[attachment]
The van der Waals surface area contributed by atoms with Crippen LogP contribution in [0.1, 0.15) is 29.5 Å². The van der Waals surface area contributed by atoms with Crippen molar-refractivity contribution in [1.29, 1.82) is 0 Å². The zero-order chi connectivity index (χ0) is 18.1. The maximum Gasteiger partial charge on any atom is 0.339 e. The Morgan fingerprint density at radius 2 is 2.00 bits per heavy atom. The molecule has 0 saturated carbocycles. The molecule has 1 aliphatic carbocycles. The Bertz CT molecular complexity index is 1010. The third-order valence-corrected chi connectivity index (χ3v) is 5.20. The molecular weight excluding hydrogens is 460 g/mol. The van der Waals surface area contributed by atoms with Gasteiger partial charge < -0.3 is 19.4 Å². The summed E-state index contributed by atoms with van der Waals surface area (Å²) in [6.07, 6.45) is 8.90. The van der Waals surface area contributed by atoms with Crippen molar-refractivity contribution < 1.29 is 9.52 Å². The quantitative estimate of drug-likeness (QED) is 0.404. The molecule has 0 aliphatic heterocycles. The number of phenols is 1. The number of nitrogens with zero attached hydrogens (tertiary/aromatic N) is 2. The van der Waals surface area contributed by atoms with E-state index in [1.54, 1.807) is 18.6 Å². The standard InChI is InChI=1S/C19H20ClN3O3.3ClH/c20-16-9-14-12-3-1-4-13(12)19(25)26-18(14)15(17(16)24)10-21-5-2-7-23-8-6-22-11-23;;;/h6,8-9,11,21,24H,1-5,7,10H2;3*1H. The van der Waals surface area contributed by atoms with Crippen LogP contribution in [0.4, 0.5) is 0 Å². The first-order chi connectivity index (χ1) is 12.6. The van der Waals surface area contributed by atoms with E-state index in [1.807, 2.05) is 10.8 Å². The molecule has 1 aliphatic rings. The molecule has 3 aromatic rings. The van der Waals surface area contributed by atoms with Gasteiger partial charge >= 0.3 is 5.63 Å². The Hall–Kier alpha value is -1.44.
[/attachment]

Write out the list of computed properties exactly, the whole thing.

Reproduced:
The van der Waals surface area contributed by atoms with Crippen LogP contribution in [0.1, 0.15) is 29.5 Å². The van der Waals surface area contributed by atoms with Crippen molar-refractivity contribution in [1.29, 1.82) is 0 Å². The zero-order chi connectivity index (χ0) is 18.1. The maximum Gasteiger partial charge on any atom is 0.339 e. The Morgan fingerprint density at radius 2 is 2.00 bits per heavy atom. The molecule has 0 saturated carbocycles. The molecule has 1 aliphatic carbocycles. The Bertz CT molecular complexity index is 1010. The third-order valence-corrected chi connectivity index (χ3v) is 5.20. The molecular weight excluding hydrogens is 460 g/mol. The van der Waals surface area contributed by atoms with Gasteiger partial charge < -0.3 is 19.4 Å². The summed E-state index contributed by atoms with van der Waals surface area (Å²) in [6.07, 6.45) is 8.90. The van der Waals surface area contributed by atoms with Crippen molar-refractivity contribution < 1.29 is 9.52 Å². The quantitative estimate of drug-likeness (QED) is 0.404. The molecule has 0 aliphatic heterocycles. The number of phenols is 1. The number of nitrogens with zero attached hydrogens (tertiary/aromatic N) is 2. The van der Waals surface area contributed by atoms with E-state index in [1.54, 1.807) is 18.6 Å². The standard InChI is InChI=1S/C19H20ClN3O3.3ClH/c20-16-9-14-12-3-1-4-13(12)19(25)26-18(14)15(17(16)24)10-21-5-2-7-23-8-6-22-11-23;;;/h6,8-9,11,21,24H,1-5,7,10H2;3*1H. The van der Waals surface area contributed by atoms with Crippen LogP contribution in [0.4, 0.5) is 0 Å². The first-order chi connectivity index (χ1) is 12.6. The van der Waals surface area contributed by atoms with E-state index in [1.807, 2.05) is 10.8 Å². The molecule has 1 aliphatic rings. The molecule has 3 aromatic rings. The van der Waals surface area contributed by atoms with Gasteiger partial charge >= 0.3 is 5.63 Å². The Hall–Kier alpha value is -1.44.